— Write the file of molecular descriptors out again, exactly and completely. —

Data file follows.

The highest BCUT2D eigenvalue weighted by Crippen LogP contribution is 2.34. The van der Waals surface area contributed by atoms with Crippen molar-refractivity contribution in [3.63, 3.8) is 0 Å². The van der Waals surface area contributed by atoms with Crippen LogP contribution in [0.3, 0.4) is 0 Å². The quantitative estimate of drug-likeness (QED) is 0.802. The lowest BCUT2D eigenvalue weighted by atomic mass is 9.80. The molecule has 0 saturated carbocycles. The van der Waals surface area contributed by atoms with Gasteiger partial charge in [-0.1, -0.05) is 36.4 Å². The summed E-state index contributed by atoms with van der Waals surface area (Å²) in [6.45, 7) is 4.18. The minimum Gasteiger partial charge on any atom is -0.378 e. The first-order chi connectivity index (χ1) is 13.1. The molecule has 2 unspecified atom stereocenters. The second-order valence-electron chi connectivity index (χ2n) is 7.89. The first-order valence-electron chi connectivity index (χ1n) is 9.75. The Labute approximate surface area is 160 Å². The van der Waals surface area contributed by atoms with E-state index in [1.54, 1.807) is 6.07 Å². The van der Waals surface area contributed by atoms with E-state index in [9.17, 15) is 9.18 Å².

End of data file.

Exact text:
The highest BCUT2D eigenvalue weighted by Crippen LogP contribution is 2.34. The van der Waals surface area contributed by atoms with Crippen molar-refractivity contribution in [3.63, 3.8) is 0 Å². The van der Waals surface area contributed by atoms with Crippen LogP contribution in [0.3, 0.4) is 0 Å². The quantitative estimate of drug-likeness (QED) is 0.802. The lowest BCUT2D eigenvalue weighted by atomic mass is 9.80. The molecule has 0 saturated carbocycles. The van der Waals surface area contributed by atoms with Gasteiger partial charge in [-0.1, -0.05) is 36.4 Å². The summed E-state index contributed by atoms with van der Waals surface area (Å²) in [6.45, 7) is 4.18. The minimum Gasteiger partial charge on any atom is -0.378 e. The first-order chi connectivity index (χ1) is 13.1. The molecule has 2 unspecified atom stereocenters. The second-order valence-electron chi connectivity index (χ2n) is 7.89. The first-order valence-electron chi connectivity index (χ1n) is 9.75. The Labute approximate surface area is 160 Å². The van der Waals surface area contributed by atoms with E-state index in [1.54, 1.807) is 6.07 Å². The van der Waals surface area contributed by atoms with E-state index in [9.17, 15) is 9.18 Å².